US Navy strike group heads towards N. Korea over Pyongyang’s ‘nuclear threat’

The US military has ordered a navy strike group to move towards the Korean peninsula, amid growing concerns about North Korea's missile programme.

US Navy strike group heads towards N. Korea over Pyongyangs nuclear threat
The Nimitz-class aircraft carrier USS Carl Vinson and other US ships, seen in the Philippine Sea in March. Photograph: MCS 3rd Class Matt Brown | AFP | Getty Images

The USS Carl Vinson-led aircraft carrier strike group has been sent to waters in the Western Pacific near the Korean Peninsula, the U.S. Navy’s Pacific Command and media reports said Sunday ahead of the anniversary of the birth of North Korea’s founder.

Pacific Command chief Adm. Harry Harris directed the Carl Vinson strike group to sail north and report to the waters after departing Singapore on Saturday. Media reports quoted anonymous U.S. officials as saying the move was in response to recent North Korean provocations.

The Carl Vinson strike group, led by the Nimitz-class aircraft carrier of the same name, includes two guided-missile destroyers and a guided-missile cruiser. The group will operate in the Western Pacific rather than carrying out previously planned port visits to Australia, Pacific Command said.

Deployments to the Western Pacific are not unusual, and just last month the Carl Vinson was in South Korea for annual joint military exercises.

There has been growing speculation that Pyongyang will conduct an intercontinental ballistic missile test soon, after leader Kim Jong Un used a New Year’s Day address to claim that the North was in the final stages of developing such a weapon.

Pyongyang has a history of using the April 15 anniversary of North Korean founder Kim Il Sung’s birth to show off its military might, including new weapons. The North may use a military parade on that date this year to display its latest arms, including an ICBM.

US Navy strike group heads towards N. Korea over Pyongyangs nuclear threat cThe news comes on the heels of the first meeting between U.S. President Donald Trump and Chinese leader Xi Jinping.

U.S. officials said the two sides agreed to increase cooperation on trying to get North Korea to abandon its nuclear weapons. But in the two days of meetings, which wrapped up Friday, the most powerful message for the Chinese leader may have been Trump’s decision to launch U.S. missile strikes at Syria.

Those strikes added weight to Trump’s recent threat to act unilaterally against North Korea’s weapons programs amid its ramped-up missile and nuclear tests.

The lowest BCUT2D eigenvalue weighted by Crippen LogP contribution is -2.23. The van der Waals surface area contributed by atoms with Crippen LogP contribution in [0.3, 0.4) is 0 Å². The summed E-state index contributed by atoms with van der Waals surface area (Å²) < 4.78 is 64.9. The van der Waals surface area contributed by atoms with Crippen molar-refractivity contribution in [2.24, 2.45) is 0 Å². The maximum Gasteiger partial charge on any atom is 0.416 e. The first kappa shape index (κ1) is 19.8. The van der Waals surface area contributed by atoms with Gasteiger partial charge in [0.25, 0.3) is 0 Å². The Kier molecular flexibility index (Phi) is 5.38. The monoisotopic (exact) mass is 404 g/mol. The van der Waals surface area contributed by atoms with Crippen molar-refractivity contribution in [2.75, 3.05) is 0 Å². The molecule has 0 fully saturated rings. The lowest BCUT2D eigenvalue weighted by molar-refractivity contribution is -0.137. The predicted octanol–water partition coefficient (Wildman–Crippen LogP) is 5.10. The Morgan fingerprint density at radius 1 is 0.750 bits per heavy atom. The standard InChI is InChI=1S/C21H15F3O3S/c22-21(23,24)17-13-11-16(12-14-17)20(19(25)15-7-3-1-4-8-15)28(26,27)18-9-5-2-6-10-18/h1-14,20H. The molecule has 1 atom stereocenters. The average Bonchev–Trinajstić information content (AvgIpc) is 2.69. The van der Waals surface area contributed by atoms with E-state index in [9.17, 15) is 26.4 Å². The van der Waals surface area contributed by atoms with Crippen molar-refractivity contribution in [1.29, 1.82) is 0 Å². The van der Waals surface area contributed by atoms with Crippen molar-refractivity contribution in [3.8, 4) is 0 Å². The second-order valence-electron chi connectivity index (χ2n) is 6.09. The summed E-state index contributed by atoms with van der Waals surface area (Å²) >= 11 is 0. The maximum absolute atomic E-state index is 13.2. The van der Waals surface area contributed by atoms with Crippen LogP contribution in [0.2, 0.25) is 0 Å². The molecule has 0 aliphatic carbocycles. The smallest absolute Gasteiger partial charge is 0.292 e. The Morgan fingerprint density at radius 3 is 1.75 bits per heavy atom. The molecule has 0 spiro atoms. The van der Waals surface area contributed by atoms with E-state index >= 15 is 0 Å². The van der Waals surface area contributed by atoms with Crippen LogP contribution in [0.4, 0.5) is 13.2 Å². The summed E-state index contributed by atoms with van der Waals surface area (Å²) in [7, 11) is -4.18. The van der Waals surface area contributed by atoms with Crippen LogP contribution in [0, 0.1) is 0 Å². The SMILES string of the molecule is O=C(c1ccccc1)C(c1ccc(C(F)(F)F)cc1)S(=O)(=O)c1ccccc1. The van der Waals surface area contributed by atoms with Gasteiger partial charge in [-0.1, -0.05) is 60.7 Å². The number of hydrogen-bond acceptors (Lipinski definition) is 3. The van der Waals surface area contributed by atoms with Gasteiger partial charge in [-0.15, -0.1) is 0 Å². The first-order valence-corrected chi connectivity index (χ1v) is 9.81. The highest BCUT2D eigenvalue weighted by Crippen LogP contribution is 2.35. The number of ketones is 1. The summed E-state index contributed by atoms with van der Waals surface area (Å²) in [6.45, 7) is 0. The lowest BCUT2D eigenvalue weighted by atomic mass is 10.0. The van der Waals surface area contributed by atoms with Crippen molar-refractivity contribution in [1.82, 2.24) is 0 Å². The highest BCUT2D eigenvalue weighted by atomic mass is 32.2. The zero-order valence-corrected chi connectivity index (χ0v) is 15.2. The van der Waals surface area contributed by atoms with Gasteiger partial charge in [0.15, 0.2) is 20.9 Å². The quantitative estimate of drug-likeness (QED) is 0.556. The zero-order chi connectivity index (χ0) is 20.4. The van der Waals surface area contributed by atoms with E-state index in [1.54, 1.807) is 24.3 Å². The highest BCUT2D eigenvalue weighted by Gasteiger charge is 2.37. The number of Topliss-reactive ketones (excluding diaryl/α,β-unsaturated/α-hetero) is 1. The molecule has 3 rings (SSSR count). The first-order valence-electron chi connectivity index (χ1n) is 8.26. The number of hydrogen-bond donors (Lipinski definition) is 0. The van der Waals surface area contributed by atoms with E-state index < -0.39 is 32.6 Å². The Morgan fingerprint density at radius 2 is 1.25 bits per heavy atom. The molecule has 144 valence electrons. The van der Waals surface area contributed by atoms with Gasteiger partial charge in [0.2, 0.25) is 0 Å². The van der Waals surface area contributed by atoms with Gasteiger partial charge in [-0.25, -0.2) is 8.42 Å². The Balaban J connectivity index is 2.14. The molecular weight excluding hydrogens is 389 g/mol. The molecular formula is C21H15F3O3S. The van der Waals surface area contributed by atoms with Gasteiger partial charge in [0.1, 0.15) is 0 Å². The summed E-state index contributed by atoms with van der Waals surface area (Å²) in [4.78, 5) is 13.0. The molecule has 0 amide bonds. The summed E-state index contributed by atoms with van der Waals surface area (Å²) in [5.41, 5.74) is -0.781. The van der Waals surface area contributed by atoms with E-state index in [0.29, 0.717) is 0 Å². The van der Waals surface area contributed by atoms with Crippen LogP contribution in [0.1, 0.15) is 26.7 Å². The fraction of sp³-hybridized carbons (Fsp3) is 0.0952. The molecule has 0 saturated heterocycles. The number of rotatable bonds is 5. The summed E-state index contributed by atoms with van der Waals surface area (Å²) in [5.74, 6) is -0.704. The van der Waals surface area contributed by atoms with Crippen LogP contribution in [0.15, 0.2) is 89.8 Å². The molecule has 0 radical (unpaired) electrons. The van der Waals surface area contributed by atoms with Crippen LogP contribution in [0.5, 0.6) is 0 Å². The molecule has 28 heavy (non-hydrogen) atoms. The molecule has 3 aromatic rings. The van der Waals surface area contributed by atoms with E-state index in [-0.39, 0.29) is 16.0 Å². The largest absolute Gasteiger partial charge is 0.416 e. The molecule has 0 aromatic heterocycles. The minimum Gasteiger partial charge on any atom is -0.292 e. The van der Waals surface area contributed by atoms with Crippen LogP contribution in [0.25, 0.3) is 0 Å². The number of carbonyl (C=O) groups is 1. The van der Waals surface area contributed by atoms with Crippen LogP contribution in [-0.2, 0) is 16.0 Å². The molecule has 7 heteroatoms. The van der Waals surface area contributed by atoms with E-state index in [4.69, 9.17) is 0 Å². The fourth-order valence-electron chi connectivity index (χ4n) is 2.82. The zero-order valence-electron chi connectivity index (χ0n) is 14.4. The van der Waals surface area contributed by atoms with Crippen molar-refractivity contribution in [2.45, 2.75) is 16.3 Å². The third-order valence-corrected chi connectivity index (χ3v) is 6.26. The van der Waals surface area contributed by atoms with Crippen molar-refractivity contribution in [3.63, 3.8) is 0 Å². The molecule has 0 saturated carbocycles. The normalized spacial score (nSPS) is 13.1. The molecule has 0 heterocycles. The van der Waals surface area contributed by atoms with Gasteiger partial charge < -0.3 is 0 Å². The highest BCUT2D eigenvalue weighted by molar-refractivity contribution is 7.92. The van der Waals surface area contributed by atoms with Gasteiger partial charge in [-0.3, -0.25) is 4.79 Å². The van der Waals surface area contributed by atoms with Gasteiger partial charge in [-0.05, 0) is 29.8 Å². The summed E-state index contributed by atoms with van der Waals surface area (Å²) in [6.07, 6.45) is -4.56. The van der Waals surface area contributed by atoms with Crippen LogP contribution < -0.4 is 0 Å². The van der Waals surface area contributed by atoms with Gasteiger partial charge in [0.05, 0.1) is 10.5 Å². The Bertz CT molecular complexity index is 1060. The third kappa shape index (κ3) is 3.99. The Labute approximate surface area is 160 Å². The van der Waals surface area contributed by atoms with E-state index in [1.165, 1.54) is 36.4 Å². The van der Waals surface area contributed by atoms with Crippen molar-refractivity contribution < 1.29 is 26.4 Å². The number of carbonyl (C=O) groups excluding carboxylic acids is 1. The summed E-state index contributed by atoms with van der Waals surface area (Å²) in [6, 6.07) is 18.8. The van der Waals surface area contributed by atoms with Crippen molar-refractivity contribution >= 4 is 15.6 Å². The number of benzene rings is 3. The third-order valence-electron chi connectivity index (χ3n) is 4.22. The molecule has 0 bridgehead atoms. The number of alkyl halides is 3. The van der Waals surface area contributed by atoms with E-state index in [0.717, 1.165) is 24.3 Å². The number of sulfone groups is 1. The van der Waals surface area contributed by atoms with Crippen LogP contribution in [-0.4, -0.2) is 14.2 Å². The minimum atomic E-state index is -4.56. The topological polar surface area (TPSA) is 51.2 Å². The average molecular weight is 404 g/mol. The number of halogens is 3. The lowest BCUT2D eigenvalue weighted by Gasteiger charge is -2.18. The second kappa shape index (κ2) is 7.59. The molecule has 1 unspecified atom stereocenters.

In a statement carried by the North’s Korean Central News Agency on Saturday, the country’s Foreign Ministry lambasted the Syria strike as “absolutely unpardonable” and an “undisguised act of aggression against a sovereign state.”

“Some forces are loud-mouthed that the recent U.S. military attack on Syria is an action of warning us but we are not frightened by it,” a Foreign Ministry spokesman was quoted by KCNA as saying.

The spokesman said the North’s nuclear arsenal is “a treasured sword of justice” in the face of what he called U.S. aggression.

“The reality today goes to prove that any aggression should be countered with force only and we were entirely just when we have … bolstered our nuclear force,” the spokesman said.

Last week, the North test-fired a missile into the Sea of Japan that was believed to have traveled just “tens of kilometers,” the Japanese government said.

That launch was the latest in a spate of tests this year, including the near-simultaneous firing of four ballistic missiles into the Sea of Japan last month — a move the North said was a rehearsal for attacking U.S. bases in Japan.

Those missiles, three of which fell into Japan’s exclusive economic zone, flew about 1,000 km. Abe characterized that test as “a new level of threat.”

Missile experts said the hypothetical target of that drill appeared to be U.S. Marine Corps Air Station Iwakuni in Yamaguchi Prefecture. Observers said the undisguised threat to U.S. bases in Japan was rare, even for Pyongyang, which routinely serves up colorful invectives.

Pyongyang has conducted more than 20 missile launches and two nuclear tests over the past year as it seeks to master the technology needed to mount a warhead on a long-range ballistic missile capable of striking the continental United States.

It has also been making apparent preparations for its sixth atomic test, according to analyses of recent commercial satellite imagery.

The views and opinions expressed in this article are those of the authors/source and do not necessarily reflect the position of CSGLOBE or its staff.

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